I can see substantive differences besides the knee-jerk cries of petroleum. We want to create an island of stability in the Middle East, we want to catalyze a change for the better. But the chance of this happening every day gets slimmer. Our support wanes, public support will only continue to wane during a long occupation, there is tremendous factional difficulties to overcome, and Turkey will be occupying the north of Iraq, possibly crushing the only semblance of democracy and opposition currently in Iraq (Iraqi Kurdistan). Sometimes even the strongest boy on the block has to pick their fights wisely, and with each day that passes, this looks like one to pass on.

Word on the street is that they may already have nukes. Even the speculation that they already have them is a significant deterrent to military action. I have read a couple of editorials that state that this is the very reason that Iraq must be dealt with harshly now. If they were given the opportunity to acquire nuclear weapons, the matter would then almost require diplomatic solution rather than military.

If a person is planning to take hostages, you can just walk into the place that he is doing his planning and take him down. If he’s already got those hostages, diplomacy very suddenly becomes the tool of choice.

North Corea is that part of Chick Corea that is facing north.

Even without nuclear weapons, large chunks of Seoul will be destroyed and millions of South Koreans killed in the opening hours of a war–a war that would be sure to result from any ostensibly limited strike on reactors or whatnot carried out by the US.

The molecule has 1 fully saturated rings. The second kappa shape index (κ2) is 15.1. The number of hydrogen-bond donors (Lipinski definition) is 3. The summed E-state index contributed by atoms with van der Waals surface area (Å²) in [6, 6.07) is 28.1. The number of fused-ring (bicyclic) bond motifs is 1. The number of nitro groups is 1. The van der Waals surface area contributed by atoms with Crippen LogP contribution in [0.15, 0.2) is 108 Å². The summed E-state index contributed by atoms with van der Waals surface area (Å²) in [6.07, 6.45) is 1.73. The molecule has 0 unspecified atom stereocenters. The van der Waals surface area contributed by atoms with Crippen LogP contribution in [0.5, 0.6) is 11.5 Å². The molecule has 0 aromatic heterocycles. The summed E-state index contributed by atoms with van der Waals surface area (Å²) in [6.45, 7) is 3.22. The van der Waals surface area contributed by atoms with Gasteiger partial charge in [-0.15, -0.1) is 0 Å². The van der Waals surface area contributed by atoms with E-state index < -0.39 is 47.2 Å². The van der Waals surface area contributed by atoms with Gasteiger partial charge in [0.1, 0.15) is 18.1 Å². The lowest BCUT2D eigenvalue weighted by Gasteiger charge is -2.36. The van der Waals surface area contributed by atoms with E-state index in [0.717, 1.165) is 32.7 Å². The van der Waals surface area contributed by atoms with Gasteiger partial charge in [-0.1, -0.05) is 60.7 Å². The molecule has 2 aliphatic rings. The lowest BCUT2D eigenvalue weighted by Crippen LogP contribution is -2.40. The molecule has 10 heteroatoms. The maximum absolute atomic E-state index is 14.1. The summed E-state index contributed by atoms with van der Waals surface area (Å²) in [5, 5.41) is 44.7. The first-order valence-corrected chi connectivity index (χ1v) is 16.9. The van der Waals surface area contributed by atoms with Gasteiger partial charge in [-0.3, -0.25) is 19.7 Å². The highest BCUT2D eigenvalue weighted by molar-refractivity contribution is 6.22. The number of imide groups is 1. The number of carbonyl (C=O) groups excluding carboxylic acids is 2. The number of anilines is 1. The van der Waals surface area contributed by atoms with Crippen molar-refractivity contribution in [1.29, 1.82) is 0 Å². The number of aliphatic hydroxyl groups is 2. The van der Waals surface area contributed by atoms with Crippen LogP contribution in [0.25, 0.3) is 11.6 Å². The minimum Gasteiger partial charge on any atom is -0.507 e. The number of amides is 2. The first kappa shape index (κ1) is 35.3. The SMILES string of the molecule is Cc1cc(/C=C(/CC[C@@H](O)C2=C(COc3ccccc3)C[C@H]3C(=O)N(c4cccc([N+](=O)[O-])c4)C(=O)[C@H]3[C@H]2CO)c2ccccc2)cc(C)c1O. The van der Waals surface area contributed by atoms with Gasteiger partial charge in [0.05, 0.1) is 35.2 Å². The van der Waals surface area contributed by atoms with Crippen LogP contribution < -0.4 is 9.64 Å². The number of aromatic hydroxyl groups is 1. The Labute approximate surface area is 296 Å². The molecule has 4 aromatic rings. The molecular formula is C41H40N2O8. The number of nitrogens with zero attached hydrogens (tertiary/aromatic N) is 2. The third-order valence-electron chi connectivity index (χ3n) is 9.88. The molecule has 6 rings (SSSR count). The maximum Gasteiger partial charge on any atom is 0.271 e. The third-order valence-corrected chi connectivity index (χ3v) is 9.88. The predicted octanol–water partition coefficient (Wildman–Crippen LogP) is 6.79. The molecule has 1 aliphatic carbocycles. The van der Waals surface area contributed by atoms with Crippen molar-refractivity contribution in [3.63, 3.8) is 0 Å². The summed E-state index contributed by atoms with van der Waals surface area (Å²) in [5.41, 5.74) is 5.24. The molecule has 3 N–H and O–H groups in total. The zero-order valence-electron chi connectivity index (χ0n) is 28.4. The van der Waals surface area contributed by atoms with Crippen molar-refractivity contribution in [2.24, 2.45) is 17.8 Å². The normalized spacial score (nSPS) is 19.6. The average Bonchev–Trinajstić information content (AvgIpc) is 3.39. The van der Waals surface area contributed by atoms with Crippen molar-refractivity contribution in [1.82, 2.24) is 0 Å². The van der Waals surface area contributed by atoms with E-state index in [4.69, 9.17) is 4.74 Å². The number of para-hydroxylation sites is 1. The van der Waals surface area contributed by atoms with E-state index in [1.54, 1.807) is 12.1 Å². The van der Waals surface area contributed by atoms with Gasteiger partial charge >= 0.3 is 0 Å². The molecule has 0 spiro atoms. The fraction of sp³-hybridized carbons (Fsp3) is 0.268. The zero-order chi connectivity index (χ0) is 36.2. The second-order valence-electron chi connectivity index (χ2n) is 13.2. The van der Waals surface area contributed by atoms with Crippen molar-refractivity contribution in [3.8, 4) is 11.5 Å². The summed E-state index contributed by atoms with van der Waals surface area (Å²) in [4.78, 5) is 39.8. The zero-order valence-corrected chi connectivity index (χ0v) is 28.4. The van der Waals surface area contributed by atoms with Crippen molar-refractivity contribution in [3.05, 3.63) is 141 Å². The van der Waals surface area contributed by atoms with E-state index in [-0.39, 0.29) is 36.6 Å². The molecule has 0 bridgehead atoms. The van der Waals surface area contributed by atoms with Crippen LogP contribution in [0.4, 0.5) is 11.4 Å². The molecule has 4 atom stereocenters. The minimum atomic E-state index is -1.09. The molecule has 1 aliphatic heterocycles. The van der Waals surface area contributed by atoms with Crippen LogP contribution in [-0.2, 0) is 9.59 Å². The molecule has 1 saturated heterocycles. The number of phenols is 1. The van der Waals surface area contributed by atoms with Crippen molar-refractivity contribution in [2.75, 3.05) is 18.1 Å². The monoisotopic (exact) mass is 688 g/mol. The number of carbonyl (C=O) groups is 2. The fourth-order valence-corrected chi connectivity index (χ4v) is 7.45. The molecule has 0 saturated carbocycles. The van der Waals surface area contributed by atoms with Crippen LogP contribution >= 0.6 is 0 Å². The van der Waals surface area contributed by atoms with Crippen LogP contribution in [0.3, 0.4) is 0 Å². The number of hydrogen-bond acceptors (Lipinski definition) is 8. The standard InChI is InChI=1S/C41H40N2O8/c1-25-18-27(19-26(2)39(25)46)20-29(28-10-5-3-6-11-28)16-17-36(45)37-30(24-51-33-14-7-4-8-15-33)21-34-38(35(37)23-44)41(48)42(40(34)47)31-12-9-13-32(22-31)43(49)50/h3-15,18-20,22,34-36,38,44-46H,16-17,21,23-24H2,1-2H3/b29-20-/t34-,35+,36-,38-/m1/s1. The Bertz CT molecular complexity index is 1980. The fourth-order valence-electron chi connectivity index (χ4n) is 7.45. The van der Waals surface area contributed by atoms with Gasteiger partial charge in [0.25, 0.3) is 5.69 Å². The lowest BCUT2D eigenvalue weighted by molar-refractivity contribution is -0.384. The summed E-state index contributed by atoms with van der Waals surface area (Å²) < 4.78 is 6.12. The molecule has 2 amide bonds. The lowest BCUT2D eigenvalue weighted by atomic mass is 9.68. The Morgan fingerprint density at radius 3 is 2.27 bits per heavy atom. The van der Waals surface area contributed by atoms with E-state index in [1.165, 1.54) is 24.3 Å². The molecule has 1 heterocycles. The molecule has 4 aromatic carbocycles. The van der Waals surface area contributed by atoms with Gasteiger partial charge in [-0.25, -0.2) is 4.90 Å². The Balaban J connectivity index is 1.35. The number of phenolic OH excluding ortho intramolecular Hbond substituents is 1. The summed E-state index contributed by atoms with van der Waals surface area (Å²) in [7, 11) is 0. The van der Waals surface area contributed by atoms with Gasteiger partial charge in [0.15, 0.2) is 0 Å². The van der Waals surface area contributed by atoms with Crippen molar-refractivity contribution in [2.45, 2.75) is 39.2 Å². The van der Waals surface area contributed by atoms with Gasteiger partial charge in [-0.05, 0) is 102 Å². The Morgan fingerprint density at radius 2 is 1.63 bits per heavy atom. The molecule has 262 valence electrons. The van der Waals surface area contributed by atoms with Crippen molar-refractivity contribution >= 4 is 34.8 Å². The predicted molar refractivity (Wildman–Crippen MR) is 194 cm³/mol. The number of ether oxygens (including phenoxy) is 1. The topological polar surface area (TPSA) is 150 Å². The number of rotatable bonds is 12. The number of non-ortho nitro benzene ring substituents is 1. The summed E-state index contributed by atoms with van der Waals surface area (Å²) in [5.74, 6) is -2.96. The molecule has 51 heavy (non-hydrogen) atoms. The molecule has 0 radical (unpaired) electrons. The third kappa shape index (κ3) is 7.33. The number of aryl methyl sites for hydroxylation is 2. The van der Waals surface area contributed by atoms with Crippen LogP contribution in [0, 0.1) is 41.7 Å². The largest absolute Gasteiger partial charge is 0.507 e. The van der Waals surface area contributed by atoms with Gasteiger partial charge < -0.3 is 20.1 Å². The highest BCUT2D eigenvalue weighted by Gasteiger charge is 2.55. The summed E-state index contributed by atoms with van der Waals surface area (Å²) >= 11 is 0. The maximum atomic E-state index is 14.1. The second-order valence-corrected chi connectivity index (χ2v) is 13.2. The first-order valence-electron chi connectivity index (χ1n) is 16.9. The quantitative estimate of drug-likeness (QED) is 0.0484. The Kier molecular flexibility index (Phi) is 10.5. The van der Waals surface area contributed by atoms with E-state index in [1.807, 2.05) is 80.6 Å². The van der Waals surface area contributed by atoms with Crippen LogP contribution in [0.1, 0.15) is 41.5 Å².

Even aside from moral questions over exposing an ally to that kind of risk, the inevitible huge disruption to the global economy should also give us pause. Oil’s a commodity, but where else is Dell going to source its just-in-time TFT-LCD panels?

I thought North Corea was Chick’s brother.

Okay, excuse the offensive remark, please.

To atone, I will point out that the US Navy has two carrier groups, two amphibious assault ships, and four amphibious docking ships underway in the Pacific. I estimate that that’s enough force to dump an entire Marine Expeditionary Unit anywhere we wish on the Peninsula. Additionally, there are 25,000 ROK Marines available for deployment, and the South Korean Navy looks to be able to deploy them by the regiment.

The North Coreans would be extremely unwise to underestimate the effect 2200 well-supplied and highly mobile US Marines can have, particularly since almost all of their nuclear facilities are located in littoral areas within 50 kilometers of the coast.

Despite their bluster, the NCs must be wondering if they can defend their coastal areas while simultaneously attacking in the heavily fortified DMZ. Assuming Kim Jong Il is not totally insane–and admittedly weak assumption–he’ll probably opt to await further additions to his nuclear arsenal before he genuinely attempts to open hostilities.

On the other hand, North Corea ain’t no Iraq. We’d be insane to try to tangle with them offensively without half a year’s buildup and preparation–and we can’t fight two wars at the same time, either.